• 3. Convening in South Africa.
  • 4. Launching of the SIX INITIATIVES.
  • 5. Preparation of two major reports.
  • 6. Global Launch of the Memory, Archive, and Story Digital Installation.
  • 7. Creating an international consortium for connecting Initiative Interventions to SDGs.
  • 8. Creating an international consortium for a UN Resolution and a potential UN Convention on Psychosocial Restitution
  • 9. Self and Society: The Right To Heal: Next Steps Workshop.




Our experienced team has the character, courage and commitment to solving the world’s greatest challenges. We extensively diligence organizations, conducting on-the-ground research and large-scale interviews to clarify risks and identify opportunities.

Anne Leigh Cooper

Anne Leigh Cooper, Executive Director of The Give Freedom Fund, is a filmmaker and human rights activist based in New York City. Anne Leigh Cooper has since directed and produced several social impact films including “Stockholm Syndrome” and Documentary “Feminism in Nicaragua; The last trench”. Her current projects in development “What about HER? A true inspired narrative about sex trafficking and documentary “The Forgotten People of Kashmir” about human rights violations including torture and mass rape in Indian-administered Kashmir in post production. Anne Leigh Cooper has become a celebrated speaker and activist on the topic of Human Sex Trafficking, rape and violence against women including a delivery to the United Nations, several human rights conferences and several ground breaking initiatives in social impact around the world.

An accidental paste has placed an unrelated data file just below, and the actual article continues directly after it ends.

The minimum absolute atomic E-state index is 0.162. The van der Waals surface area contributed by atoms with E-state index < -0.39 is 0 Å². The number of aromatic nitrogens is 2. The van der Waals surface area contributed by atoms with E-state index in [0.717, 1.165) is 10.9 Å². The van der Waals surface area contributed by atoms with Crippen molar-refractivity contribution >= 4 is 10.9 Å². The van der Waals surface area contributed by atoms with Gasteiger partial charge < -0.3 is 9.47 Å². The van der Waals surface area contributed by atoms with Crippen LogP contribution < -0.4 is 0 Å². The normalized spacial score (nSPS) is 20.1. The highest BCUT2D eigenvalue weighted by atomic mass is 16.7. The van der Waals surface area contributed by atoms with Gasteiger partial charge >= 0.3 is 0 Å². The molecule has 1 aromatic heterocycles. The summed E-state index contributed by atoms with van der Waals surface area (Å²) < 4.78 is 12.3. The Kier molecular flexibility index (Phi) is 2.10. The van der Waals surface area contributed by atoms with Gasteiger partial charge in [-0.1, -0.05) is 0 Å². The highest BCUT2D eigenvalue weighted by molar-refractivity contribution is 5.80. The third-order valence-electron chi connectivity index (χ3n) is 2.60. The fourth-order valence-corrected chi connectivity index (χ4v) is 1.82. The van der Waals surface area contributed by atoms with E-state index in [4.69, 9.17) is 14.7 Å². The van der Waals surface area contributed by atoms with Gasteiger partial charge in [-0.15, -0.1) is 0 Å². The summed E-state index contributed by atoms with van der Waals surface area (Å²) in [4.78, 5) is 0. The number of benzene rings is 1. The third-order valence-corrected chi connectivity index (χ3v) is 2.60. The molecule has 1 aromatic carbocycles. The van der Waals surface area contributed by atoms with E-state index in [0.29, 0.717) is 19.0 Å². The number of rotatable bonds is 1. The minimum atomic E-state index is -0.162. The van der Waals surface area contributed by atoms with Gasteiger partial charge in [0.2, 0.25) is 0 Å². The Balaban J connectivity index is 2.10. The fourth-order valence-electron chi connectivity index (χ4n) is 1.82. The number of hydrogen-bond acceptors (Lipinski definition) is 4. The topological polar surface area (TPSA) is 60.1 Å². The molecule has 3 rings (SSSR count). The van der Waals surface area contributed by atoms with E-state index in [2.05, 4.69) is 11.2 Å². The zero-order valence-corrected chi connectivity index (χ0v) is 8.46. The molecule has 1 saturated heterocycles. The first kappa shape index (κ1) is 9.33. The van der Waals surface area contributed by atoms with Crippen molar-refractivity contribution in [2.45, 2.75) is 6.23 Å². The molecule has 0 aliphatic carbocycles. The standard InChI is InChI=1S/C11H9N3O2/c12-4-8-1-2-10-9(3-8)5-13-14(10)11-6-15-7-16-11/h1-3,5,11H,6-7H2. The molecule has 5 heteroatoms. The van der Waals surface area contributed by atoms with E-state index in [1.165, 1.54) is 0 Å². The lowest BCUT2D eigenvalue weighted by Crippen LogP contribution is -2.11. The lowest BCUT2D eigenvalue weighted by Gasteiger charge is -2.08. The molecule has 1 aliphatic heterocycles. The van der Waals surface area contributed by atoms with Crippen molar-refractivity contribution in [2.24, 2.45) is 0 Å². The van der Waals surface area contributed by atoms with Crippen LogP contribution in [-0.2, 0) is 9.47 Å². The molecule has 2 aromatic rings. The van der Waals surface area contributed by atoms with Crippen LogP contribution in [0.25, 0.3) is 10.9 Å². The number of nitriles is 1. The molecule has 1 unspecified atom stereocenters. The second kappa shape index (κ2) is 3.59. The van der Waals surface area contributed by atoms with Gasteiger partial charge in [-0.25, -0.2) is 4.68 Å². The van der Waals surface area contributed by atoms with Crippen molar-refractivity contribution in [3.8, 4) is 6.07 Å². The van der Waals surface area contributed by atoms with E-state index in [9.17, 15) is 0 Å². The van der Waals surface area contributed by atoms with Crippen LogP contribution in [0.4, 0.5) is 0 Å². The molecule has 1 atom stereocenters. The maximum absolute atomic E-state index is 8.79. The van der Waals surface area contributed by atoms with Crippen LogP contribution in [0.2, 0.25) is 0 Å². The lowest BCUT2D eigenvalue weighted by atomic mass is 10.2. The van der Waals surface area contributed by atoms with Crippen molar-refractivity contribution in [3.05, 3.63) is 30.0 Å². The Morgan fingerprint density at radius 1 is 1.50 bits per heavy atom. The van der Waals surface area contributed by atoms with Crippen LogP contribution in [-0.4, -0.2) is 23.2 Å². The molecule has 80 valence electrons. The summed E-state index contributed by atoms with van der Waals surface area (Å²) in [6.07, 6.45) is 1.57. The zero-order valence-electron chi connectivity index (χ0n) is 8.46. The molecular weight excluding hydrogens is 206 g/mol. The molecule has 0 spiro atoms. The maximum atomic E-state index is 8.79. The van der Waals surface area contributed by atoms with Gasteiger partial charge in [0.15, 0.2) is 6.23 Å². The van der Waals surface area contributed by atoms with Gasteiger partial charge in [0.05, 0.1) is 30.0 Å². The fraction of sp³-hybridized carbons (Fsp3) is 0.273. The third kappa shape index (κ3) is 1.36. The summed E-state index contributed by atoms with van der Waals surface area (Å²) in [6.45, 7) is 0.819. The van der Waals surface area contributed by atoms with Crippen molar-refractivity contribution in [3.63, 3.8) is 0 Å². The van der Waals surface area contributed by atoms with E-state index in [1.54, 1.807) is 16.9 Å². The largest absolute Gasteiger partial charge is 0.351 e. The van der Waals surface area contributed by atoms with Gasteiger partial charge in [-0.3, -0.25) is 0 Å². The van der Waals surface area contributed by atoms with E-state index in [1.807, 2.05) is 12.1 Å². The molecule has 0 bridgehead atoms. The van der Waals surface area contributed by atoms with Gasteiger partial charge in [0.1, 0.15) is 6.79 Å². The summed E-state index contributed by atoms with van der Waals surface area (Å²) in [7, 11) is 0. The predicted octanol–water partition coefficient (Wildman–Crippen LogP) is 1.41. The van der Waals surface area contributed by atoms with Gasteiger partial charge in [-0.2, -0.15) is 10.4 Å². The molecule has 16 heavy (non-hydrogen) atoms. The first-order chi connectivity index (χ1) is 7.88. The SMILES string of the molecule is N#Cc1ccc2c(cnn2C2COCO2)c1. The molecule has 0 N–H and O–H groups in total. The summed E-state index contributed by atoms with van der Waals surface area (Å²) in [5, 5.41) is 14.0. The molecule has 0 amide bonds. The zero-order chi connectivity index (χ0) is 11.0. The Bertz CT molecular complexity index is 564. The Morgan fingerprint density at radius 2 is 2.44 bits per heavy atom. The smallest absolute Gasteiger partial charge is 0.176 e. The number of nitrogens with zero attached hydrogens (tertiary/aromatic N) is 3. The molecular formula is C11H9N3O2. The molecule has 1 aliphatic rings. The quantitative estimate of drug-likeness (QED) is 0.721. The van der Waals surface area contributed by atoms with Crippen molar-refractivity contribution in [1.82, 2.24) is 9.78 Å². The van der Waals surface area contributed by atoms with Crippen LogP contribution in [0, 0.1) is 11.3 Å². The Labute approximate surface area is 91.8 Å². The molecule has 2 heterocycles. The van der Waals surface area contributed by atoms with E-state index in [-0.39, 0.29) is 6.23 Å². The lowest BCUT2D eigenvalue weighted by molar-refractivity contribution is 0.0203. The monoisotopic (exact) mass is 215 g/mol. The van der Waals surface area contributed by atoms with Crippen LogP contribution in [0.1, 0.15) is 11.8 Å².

Dr. Angana P. Chatterji is Founding Co-chair of the Political Conflict, Gender and People’s Rights Initiative and Visiting Research Anthropologist at the Center for Race and Gender at University of California, Berkeley. In 2017, Professor Chatterji was appointed a Research Fellow at the WSD Handa Center for Human Rights and International Justice at Stanford University. Professor Chatterji’s pioneering work with marginalized communities in South Asia on gendered and social violence, cultural survival and human rights has facilitated the creation of new archives, impacted policy and social justice and contributed to the democratization of knowledge. Her work is distinguished by co-productions of knowledge that seek ethical engagement with victimized-survivors. Born in 1966, she grew up in Kolkata. The immensity of historical injustices and prolific civil society resistance that she witnessed there profoundly impacted and influenced her.